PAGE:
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THE MIGHTY SOUND OF ZUZANA MOJŽIŠOVÁ'S THIRD ALBUM DEFIES CLASSIFICATION

Folk with a world twist

IN THE WEEK that Bratislava hosted its jazz festival, folk singer Zuzana Mojžišová, gave a live performance at Slovak Radio to christen her third album, entitled simply Zuzana Mojžišová. BBC radio saw fit to record the concert that took place October 18.
Mojžišová brings a world twist to the Slovak folk song and in this most recent venture, she plays music of such originality and scope that she could have been the opener for the eclectic jazz festival.


Zuzana Mojžišová
photo: Ctibor Bachratý

IN THE WEEK that Bratislava hosted its jazz festival, folk singer Zuzana Mojžišová, gave a live performance at Slovak Radio to christen her third album, entitled simply Zuzana Mojžišová. BBC radio saw fit to record the concert that took place October 18.

Mojžišová brings a world twist to the Slovak folk song and in this most recent venture, she plays music of such originality and scope that she could have been the opener for the eclectic jazz festival.

"It was my dream to get professional musicians together and bring them to this traditional genre," Mojžišová said.

The original songs that serve the basis for composition stem from the folk tradition, but the musicians plus Mojžišová give them such varied treatments the result defies classification.

Performers who joined the singer for the project include drummer Martin Valihora, guitarist Juraj Burian, violinist Stanislav Palúch, and bassist Oskar Rózsa - all of whom later performed at the jazz festival.

Regular band member Rasťo Andris plays harmonica, whistles, bagpipes, fujaras, and flutes on the album. Well-known guitarist Andrej Šeban, accordionist Boris Lenko, and percussionist Igor Ajdži Sabo also lend their talents.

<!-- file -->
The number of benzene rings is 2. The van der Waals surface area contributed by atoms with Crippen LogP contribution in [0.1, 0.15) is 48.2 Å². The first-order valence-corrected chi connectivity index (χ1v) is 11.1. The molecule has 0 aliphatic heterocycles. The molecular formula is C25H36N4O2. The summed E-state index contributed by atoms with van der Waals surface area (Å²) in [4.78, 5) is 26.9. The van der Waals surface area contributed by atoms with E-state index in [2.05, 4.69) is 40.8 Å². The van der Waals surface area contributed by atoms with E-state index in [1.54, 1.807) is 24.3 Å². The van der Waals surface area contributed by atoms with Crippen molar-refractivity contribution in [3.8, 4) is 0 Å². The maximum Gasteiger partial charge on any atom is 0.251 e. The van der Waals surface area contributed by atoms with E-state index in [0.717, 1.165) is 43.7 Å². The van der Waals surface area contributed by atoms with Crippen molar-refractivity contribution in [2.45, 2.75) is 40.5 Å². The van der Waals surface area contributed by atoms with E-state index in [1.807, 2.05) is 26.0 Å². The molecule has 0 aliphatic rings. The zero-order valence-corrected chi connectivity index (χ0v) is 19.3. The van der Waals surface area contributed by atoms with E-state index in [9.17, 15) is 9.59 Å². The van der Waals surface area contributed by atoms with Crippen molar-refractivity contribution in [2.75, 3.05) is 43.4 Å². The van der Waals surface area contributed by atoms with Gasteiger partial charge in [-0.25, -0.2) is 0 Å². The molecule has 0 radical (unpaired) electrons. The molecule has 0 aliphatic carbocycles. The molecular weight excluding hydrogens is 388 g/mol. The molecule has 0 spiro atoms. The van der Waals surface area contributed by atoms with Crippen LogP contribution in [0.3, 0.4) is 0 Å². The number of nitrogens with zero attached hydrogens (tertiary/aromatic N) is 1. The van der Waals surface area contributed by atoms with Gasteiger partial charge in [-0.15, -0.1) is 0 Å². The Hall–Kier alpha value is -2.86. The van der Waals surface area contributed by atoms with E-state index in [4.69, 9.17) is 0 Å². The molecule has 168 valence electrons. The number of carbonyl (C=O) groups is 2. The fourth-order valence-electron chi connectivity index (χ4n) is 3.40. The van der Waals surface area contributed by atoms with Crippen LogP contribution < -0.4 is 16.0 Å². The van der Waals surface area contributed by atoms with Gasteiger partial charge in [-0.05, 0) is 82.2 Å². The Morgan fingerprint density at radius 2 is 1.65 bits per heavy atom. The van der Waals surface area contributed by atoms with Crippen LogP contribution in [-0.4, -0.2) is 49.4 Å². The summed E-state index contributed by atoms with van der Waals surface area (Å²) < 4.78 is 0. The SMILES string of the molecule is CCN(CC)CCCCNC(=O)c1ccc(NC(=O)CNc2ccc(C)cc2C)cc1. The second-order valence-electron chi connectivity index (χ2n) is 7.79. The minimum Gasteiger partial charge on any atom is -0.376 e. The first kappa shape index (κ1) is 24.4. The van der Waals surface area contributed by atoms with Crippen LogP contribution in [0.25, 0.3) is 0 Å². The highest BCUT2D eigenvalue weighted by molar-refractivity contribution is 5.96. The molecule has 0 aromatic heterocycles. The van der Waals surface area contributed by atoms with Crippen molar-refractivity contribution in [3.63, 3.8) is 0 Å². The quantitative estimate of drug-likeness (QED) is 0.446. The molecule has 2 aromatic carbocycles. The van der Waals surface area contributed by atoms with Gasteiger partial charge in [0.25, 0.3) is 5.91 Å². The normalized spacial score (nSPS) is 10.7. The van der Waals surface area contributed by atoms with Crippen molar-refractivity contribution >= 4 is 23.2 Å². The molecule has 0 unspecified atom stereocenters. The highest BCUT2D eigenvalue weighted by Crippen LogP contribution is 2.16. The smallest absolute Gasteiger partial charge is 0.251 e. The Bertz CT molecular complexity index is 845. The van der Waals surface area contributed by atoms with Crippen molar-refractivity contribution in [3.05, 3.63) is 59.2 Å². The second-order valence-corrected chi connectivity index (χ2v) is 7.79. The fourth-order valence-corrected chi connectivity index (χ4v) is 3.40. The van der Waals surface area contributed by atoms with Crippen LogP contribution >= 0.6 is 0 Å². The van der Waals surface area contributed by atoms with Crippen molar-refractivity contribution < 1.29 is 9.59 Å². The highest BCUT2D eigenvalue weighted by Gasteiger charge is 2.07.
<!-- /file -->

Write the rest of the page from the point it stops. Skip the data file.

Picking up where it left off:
FROM left: Andris, Šeban, Mojžišová, Rózsa, Palúch, and Valihora on stage at Slovak Radio.
photo: Ctibor Bachratý

Mojžišová's was originally inspired by folk-rock. Later her attention switched to world music. With nothing of the kind at home to instruct her, she reached for inspiration abroad, to musicians like Värttinä, from Finland, and Farlanders, from Russia.

"I like to try new styles, different approaches," says the singer, who invited singer Iva Bittová and keyboardist Marián Varga to the live recording.

"The next phase of this project is to take it on the road with my concert band, as the guest musicians on the album are busy with their own projects. I plan to assemble the crew again sometime in spring and do a bigger tour around Slovakia and the Czech Republic. But it's just a dream at the moment," said Mojžišová, who talked to The Slovak Spectator shortly after the live concert.


The Slovak Spectator (TSS): How different is this album from your previous two?

Zuzana Mojžišová (ZM): The first CD was created out of joy, with enthusiasm and even naive passion. The second was more introverted; I began to choose the material more carefully. And for the third one, I decided to work with [CD's producer and double bassist] Oskar Rózsa, who liked my ideas a lot, and together we found the musicians we wanted.